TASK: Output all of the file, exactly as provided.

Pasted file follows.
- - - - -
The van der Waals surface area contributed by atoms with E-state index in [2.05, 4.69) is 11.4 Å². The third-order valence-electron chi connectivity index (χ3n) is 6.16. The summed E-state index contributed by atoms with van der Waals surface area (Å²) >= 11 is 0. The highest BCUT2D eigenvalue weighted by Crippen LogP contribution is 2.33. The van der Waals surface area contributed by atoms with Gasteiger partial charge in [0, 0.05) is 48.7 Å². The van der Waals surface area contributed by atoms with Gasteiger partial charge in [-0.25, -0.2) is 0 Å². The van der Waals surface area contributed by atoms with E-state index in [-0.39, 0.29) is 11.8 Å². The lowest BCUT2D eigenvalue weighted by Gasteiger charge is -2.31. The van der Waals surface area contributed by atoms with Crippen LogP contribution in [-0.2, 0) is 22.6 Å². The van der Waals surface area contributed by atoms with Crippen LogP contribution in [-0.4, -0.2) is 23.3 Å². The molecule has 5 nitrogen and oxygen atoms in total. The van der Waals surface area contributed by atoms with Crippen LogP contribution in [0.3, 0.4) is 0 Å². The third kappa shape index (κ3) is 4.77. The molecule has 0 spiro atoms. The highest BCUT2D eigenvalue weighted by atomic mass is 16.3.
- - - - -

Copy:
The van der Waals surface area contributed by atoms with E-state index in [2.05, 4.69) is 11.4 Å². The third-order valence-electron chi connectivity index (χ3n) is 6.16. The summed E-state index contributed by atoms with van der Waals surface area (Å²) >= 11 is 0. The highest BCUT2D eigenvalue weighted by Crippen LogP contribution is 2.33. The van der Waals surface area contributed by atoms with Gasteiger partial charge in [0, 0.05) is 48.7 Å². The van der Waals surface area contributed by atoms with Gasteiger partial charge in [-0.25, -0.2) is 0 Å². The van der Waals surface area contributed by atoms with E-state index in [-0.39, 0.29) is 11.8 Å². The lowest BCUT2D eigenvalue weighted by Gasteiger charge is -2.31. The van der Waals surface area contributed by atoms with Crippen LogP contribution in [-0.2, 0) is 22.6 Å². The van der Waals surface area contributed by atoms with Crippen LogP contribution in [-0.4, -0.2) is 23.3 Å². The molecule has 5 nitrogen and oxygen atoms in total. The van der Waals surface area contributed by atoms with Crippen LogP contribution in [0.3, 0.4) is 0 Å². The third kappa shape index (κ3) is 4.77. The molecule has 0 spiro atoms. The highest BCUT2D eigenvalue weighted by atomic mass is 16.3.